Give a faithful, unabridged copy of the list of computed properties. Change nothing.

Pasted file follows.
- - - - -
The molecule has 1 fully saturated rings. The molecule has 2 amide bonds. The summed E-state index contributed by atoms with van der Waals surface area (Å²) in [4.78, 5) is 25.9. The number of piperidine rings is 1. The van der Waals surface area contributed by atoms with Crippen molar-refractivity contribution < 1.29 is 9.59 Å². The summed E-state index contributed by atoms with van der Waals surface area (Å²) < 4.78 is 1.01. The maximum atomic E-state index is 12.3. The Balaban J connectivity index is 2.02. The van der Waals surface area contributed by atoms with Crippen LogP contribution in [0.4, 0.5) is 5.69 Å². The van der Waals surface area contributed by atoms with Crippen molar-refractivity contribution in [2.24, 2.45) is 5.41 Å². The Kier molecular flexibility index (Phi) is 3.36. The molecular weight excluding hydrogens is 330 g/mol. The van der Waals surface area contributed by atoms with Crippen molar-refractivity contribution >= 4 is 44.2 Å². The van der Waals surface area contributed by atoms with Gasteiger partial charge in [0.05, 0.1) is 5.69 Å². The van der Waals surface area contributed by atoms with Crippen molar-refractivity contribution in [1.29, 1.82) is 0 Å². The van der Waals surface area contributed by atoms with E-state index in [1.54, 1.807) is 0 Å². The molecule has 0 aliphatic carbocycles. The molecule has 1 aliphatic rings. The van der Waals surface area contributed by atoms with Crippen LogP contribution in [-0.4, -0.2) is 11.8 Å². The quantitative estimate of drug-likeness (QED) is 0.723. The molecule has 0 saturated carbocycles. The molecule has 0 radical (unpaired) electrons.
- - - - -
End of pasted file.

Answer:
The molecule has 1 fully saturated rings. The molecule has 2 amide bonds. The summed E-state index contributed by atoms with van der Waals surface area (Å²) in [4.78, 5) is 25.9. The number of piperidine rings is 1. The van der Waals surface area contributed by atoms with Crippen molar-refractivity contribution < 1.29 is 9.59 Å². The summed E-state index contributed by atoms with van der Waals surface area (Å²) < 4.78 is 1.01. The maximum atomic E-state index is 12.3. The Balaban J connectivity index is 2.02. The van der Waals surface area contributed by atoms with Crippen LogP contribution in [0.4, 0.5) is 5.69 Å². The van der Waals surface area contributed by atoms with Crippen molar-refractivity contribution in [2.24, 2.45) is 5.41 Å². The Kier molecular flexibility index (Phi) is 3.36. The molecular weight excluding hydrogens is 330 g/mol. The van der Waals surface area contributed by atoms with Crippen molar-refractivity contribution >= 4 is 44.2 Å². The van der Waals surface area contributed by atoms with Gasteiger partial charge in [0.05, 0.1) is 5.69 Å². The van der Waals surface area contributed by atoms with Crippen molar-refractivity contribution in [1.29, 1.82) is 0 Å². The van der Waals surface area contributed by atoms with E-state index in [1.54, 1.807) is 0 Å². The molecule has 0 aliphatic carbocycles. The molecule has 1 aliphatic rings. The van der Waals surface area contributed by atoms with Crippen LogP contribution in [-0.4, -0.2) is 11.8 Å². The quantitative estimate of drug-likeness (QED) is 0.723. The molecule has 0 saturated carbocycles. The molecule has 0 radical (unpaired) electrons.